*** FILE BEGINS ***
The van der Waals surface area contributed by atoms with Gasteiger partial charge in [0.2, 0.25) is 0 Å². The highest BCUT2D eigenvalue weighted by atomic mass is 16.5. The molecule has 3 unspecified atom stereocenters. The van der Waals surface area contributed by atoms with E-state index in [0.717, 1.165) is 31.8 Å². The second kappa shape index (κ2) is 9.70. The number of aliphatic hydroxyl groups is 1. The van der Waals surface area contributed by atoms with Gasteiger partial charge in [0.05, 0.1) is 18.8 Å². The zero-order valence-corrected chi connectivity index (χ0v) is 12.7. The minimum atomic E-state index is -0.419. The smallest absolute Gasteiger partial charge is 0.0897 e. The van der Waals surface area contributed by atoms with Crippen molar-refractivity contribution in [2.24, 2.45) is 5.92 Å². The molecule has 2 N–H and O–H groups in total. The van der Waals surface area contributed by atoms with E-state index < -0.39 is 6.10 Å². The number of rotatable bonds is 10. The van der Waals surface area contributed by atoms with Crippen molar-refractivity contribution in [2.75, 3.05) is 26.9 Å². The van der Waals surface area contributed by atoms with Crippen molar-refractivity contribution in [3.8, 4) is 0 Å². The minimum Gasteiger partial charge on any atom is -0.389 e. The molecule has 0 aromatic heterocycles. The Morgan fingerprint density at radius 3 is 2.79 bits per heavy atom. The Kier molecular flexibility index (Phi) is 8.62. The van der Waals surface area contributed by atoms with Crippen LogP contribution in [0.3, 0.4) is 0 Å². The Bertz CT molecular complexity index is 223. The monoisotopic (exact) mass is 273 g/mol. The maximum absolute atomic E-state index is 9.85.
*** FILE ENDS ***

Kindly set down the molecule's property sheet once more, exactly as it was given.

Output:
The van der Waals surface area contributed by atoms with Gasteiger partial charge in [0.2, 0.25) is 0 Å². The highest BCUT2D eigenvalue weighted by atomic mass is 16.5. The molecule has 3 unspecified atom stereocenters. The van der Waals surface area contributed by atoms with E-state index in [0.717, 1.165) is 31.8 Å². The second kappa shape index (κ2) is 9.70. The number of aliphatic hydroxyl groups is 1. The van der Waals surface area contributed by atoms with Gasteiger partial charge in [0.05, 0.1) is 18.8 Å². The zero-order valence-corrected chi connectivity index (χ0v) is 12.7. The minimum atomic E-state index is -0.419. The smallest absolute Gasteiger partial charge is 0.0897 e. The van der Waals surface area contributed by atoms with Crippen molar-refractivity contribution in [2.24, 2.45) is 5.92 Å². The molecule has 2 N–H and O–H groups in total. The van der Waals surface area contributed by atoms with E-state index < -0.39 is 6.10 Å². The number of rotatable bonds is 10. The van der Waals surface area contributed by atoms with Crippen molar-refractivity contribution in [2.75, 3.05) is 26.9 Å². The van der Waals surface area contributed by atoms with Crippen molar-refractivity contribution in [3.8, 4) is 0 Å². The minimum Gasteiger partial charge on any atom is -0.389 e. The molecule has 0 aromatic heterocycles. The Morgan fingerprint density at radius 3 is 2.79 bits per heavy atom. The Kier molecular flexibility index (Phi) is 8.62. The van der Waals surface area contributed by atoms with Crippen LogP contribution in [0.3, 0.4) is 0 Å². The Bertz CT molecular complexity index is 223. The monoisotopic (exact) mass is 273 g/mol. The maximum absolute atomic E-state index is 9.85.